An abbreviated test suite was used for this round-up, since the performance differences between platforms ended up being very slight (in light of common processors and memory). All tests were run using a clean installation of Microsoft Windows 7 64-bit, except the Folding@Home test that used Ubuntu Linux 10.10 64-bit. The older version of Ubuntu is probably the most widely-used distribution for this application, as it produces consistently high performance.

Benchmarks and Settings
Applications
Adobe After Effects
Version: CS5.5
Tom's Hardware Workload, SD project with three picture-in-picture frames, source video at 720p, Render Multiple Frames Simultaneously
Adobe Photoshop
Version: CS5
Tom's Hardware Workload, Radial Blur, Shape Blur, Median, Polar Coordinates filters
Adobe Premiere Pro
Version: CS5.5
Paladin Workload, Maximum Render Quality, H.264 Blu-ray profile
Euler3D
CFD simulation over NACA 445.6 aeroelastic test wing at Mach .5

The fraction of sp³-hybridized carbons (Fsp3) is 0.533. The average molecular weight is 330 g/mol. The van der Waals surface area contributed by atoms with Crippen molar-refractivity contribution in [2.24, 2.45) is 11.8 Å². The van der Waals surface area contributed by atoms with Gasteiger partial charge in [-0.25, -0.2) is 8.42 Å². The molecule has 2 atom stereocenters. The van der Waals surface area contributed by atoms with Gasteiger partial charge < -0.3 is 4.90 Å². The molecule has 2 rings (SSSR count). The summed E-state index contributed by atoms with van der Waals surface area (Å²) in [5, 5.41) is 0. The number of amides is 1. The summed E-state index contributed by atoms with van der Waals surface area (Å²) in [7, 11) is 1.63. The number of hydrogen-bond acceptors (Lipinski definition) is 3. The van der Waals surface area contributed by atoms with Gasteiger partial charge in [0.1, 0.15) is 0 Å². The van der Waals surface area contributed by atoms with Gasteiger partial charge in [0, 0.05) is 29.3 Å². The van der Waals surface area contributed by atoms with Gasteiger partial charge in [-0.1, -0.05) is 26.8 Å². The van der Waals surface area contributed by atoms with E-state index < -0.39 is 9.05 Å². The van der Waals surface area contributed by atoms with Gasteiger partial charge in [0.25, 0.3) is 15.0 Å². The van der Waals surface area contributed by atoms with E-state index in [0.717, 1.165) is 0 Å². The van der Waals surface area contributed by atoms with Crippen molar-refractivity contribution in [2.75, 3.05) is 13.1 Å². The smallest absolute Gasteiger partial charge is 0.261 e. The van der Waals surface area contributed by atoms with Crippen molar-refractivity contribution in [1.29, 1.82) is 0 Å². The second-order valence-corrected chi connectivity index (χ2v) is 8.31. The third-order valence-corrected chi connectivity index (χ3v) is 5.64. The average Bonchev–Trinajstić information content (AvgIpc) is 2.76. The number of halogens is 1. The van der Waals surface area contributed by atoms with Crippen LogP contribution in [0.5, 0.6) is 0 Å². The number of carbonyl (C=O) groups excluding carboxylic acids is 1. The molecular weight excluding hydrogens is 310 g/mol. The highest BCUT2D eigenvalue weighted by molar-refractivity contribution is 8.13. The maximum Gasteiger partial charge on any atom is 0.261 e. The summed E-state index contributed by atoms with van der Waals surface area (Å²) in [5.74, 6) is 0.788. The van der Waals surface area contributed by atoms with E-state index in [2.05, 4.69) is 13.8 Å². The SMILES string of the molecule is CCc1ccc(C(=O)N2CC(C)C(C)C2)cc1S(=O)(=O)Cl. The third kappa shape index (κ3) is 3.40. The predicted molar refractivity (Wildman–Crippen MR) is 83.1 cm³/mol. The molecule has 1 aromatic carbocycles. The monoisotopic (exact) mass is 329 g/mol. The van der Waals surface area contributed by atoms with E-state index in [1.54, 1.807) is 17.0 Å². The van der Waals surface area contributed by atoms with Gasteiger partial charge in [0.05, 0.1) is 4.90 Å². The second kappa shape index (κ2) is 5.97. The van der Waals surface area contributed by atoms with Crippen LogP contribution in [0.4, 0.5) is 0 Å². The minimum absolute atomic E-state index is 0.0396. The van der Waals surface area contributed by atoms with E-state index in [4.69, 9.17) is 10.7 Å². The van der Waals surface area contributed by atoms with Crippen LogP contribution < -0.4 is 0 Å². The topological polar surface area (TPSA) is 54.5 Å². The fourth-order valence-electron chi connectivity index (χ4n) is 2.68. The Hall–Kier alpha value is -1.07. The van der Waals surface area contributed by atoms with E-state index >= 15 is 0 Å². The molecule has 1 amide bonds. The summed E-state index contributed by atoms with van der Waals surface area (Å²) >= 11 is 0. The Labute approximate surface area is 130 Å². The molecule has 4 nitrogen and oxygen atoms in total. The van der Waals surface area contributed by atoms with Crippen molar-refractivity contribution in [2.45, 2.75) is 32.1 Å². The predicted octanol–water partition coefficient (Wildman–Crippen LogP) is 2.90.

3ds Max 2012
Version: 10 x64
Rendering Space Flyby Mentalray (SPECapc_3dsmax9), Frame: 248, Resolution: 1440 x 1080
Visual Studio 2010
Compile Chrome project (1/31/2012) with devenv.com /build Release
Folding@Home
6903 Work Unit under Ubuntu 10.10 64-bit
-smp -bigadv CLI client parameters
Synthetic Benchmarks and Settings
Cinebench 11.5
CPU Test, Built-in benchmark
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  • 6 Hide
    mayankleoboy1 , May 30, 2012 4:53 AM
    the charts are looking strange. they need to be reduced in size a bit....
  • 0 Hide
    EzioAs , May 30, 2012 5:55 AM
    Quote:
    the charts are looking strange. they need to be reduced in size a bit....


    I agree. Just reduce it a little bit but don't make it too hard to see
  • 0 Hide
    dogman_1234 , May 30, 2012 6:47 AM
    Cool. Now, can we compare these to Opteron systems?
  • 4 Hide
    TheBigTroll , May 30, 2012 11:06 AM
    no comparison needed. intel usually wins
  • 4 Hide
    willard , May 30, 2012 2:08 PM
    TheBigTrollno comparison needed. intel usually wins